Traveling abroad can be a deeply rewarding and enriching experience, but only if you do it right. Whether you are traveling alone or in a group, you need to keep your safety first at all times. This will of course require lots of common sense, as you will soon discover in the tips mentioned below. Even then, being able to make responsible decisions and generally being aware of what is going on around you will also be of great help. Safety however is always a number one concerned even when visiting countries that are widely considered to be safe. With that in mind, below are the top 10 doâ€™s and donâ€™ts when traveling abroad.
Do: be aware of your personal space. Even when in an unfamiliar city, you are still entitled to your personal space. This will go a long way in avoiding getting harassed, robbed or just general unpleasantness. The reach of your hand is perfectly acceptable personal space, and donâ€™t be afraid to ask for it. People are known to take advantage of tourists, so do not be scared to reprimand (although kindly but firmly) people who invade your space.
Donâ€™t: eat uncooked foods. This is especially when traveling to developing or underdeveloped countries. Hygiene is always a concern where food is involved; you donâ€™t want a bout of diarrhea or dysentery ruining your stay. Some of the foods you will want to stay away from includes ice cream, fresh fruits and vegetables, ketchup, yogurt and ice. You can however eat these foods at trusted establishments such as accredited restaurants, but generally try to stay away from these.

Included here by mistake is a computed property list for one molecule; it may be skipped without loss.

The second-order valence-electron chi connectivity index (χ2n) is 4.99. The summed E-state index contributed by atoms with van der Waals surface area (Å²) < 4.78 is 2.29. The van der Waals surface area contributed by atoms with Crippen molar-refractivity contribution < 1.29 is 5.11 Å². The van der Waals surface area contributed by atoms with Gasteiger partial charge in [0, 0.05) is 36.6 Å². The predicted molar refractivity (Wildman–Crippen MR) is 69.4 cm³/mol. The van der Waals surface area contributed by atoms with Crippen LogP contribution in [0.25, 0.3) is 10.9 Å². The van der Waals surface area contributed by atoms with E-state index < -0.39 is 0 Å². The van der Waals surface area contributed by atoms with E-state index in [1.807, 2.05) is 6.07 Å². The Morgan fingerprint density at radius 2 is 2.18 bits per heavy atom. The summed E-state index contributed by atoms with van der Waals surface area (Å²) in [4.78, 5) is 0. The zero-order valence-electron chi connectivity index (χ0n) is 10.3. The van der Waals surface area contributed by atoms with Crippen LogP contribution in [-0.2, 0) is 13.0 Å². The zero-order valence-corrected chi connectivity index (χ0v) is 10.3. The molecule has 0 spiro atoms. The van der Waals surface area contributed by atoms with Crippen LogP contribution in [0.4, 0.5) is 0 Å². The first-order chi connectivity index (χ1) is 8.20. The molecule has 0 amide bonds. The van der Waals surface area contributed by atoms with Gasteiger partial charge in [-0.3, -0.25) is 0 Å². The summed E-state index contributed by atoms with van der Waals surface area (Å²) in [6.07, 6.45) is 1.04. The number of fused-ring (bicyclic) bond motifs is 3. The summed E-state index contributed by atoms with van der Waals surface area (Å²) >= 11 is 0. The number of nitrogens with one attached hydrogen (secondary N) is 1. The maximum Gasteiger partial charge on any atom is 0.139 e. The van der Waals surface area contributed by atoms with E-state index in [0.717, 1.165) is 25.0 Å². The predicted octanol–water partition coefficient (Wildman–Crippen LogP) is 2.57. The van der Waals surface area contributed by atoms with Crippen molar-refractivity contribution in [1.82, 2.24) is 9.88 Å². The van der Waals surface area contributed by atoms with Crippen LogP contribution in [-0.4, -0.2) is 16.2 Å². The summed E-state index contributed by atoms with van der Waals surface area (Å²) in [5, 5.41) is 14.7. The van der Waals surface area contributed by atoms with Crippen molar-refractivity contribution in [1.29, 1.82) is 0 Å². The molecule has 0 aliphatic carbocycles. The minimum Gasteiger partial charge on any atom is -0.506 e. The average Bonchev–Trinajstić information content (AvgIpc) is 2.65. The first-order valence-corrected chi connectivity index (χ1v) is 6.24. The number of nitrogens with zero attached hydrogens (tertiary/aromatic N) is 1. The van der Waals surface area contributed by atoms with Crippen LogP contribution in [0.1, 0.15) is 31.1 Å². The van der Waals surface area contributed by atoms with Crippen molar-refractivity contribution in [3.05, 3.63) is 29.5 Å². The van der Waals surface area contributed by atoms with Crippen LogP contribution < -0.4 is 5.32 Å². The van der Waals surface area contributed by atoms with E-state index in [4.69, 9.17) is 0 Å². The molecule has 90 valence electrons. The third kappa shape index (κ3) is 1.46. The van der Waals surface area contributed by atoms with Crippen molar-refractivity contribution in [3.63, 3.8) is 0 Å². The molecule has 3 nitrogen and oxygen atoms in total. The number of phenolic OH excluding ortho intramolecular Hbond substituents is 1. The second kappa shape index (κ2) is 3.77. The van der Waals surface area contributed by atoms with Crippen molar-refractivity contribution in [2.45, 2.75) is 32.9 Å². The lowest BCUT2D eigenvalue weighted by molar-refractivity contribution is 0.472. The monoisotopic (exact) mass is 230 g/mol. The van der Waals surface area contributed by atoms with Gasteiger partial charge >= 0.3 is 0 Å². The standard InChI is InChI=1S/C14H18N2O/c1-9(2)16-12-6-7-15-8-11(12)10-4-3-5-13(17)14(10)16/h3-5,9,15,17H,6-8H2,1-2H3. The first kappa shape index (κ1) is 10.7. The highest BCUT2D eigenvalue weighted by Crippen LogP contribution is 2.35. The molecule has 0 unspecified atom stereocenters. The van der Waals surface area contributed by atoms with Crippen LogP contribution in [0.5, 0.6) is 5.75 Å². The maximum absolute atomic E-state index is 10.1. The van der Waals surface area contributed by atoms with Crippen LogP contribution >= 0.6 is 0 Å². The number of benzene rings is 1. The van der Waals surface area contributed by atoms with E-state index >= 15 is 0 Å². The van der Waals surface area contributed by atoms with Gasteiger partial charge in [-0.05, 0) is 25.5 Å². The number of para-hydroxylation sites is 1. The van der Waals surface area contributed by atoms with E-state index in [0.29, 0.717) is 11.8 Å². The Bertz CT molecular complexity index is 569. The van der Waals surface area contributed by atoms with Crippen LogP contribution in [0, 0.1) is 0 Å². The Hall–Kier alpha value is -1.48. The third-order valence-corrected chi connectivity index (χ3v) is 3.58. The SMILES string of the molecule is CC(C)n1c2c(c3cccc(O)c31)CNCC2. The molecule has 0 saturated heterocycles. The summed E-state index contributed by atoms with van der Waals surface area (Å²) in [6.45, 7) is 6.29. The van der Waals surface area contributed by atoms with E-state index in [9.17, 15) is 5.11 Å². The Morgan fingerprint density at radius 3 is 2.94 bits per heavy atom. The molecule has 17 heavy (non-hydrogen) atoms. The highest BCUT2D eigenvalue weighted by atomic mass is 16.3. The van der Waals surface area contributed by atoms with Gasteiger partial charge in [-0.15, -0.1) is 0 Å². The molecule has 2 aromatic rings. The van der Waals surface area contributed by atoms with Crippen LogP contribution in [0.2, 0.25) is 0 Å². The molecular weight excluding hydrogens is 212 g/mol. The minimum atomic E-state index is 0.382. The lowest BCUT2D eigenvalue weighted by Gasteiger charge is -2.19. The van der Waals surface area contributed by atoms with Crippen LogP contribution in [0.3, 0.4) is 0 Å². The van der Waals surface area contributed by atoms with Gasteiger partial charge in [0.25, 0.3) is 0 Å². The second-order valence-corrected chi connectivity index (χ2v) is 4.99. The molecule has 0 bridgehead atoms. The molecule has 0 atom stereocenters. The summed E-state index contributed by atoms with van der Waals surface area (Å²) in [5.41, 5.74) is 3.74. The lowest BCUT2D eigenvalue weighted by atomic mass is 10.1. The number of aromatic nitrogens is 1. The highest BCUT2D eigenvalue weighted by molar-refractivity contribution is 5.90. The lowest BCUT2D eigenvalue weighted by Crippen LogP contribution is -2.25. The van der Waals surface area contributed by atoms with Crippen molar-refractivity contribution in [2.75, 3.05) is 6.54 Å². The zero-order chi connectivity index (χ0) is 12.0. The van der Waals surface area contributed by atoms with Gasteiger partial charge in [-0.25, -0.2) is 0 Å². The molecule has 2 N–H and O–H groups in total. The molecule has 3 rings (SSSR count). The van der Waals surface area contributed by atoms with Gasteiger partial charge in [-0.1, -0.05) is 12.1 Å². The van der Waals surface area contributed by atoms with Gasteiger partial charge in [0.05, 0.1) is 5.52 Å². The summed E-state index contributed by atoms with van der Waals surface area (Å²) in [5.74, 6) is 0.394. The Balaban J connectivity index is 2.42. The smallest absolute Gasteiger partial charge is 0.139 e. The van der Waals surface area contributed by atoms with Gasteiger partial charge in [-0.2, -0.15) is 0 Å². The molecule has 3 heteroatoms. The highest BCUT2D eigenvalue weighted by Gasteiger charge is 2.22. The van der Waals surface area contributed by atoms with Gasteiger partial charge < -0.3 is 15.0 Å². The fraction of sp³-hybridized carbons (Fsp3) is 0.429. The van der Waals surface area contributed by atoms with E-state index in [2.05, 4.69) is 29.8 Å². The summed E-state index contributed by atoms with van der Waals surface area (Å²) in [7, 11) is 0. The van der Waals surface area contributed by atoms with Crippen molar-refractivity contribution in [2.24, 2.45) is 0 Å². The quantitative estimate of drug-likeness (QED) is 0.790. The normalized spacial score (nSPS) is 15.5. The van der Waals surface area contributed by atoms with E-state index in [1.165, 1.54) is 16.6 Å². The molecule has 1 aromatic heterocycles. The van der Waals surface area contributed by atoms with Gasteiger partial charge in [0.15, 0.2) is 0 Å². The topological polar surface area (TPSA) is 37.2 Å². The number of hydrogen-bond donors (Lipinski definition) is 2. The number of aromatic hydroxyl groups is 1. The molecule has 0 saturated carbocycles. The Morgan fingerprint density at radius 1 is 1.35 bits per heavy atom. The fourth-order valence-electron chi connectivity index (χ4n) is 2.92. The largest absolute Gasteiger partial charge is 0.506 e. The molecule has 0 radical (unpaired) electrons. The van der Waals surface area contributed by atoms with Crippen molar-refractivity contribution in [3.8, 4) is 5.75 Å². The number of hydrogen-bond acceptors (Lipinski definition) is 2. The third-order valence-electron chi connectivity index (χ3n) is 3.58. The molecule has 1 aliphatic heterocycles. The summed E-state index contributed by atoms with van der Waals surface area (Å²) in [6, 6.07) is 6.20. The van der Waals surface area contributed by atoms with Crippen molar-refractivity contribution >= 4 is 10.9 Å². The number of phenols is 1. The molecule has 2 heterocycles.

Do: keep essential documents such as credit cards, ID, emergency cash, passport, insurance policy and airline tickets safe. Ideally, these should be kept away from the rest of your luggage. A money pouch or belt, or cargo pants/shorts with plenty of side pockets can be a great place to store these important documents. If not, have them kept safe by the hotel, just make sure that you are staying at a reputable hotel before choosing this option.
Donâ€™t: hitchhike. There is no exception to this rule. You wouldnâ€™t do it back home, so donâ€™t do it while abroad. Even where the locals seem particularly friendly and eager to help, you never really know what you are getting yourself into. Plan your trip ahead of time and carry enough money (including emergency cash) to last you the duration of your trip. Hitchhiking anywhere in the world is extremely dangerous, so donâ€™t be tempted to do it. If however you are tempted to hitchhike, then read these tips on hitchhiking
Do: have an idea of the exchange rate. You can get more for your dollars abroad, but it is still important that you keep the exchange rate in mind to avoid getting ripped-off. This will also help you in countries where haggling is part of everyday life. You may sometimes find that you are haggling over the equivalent of a few cents, so it may be worth thinking about whether it is worth the effort, if at all the right thing to do.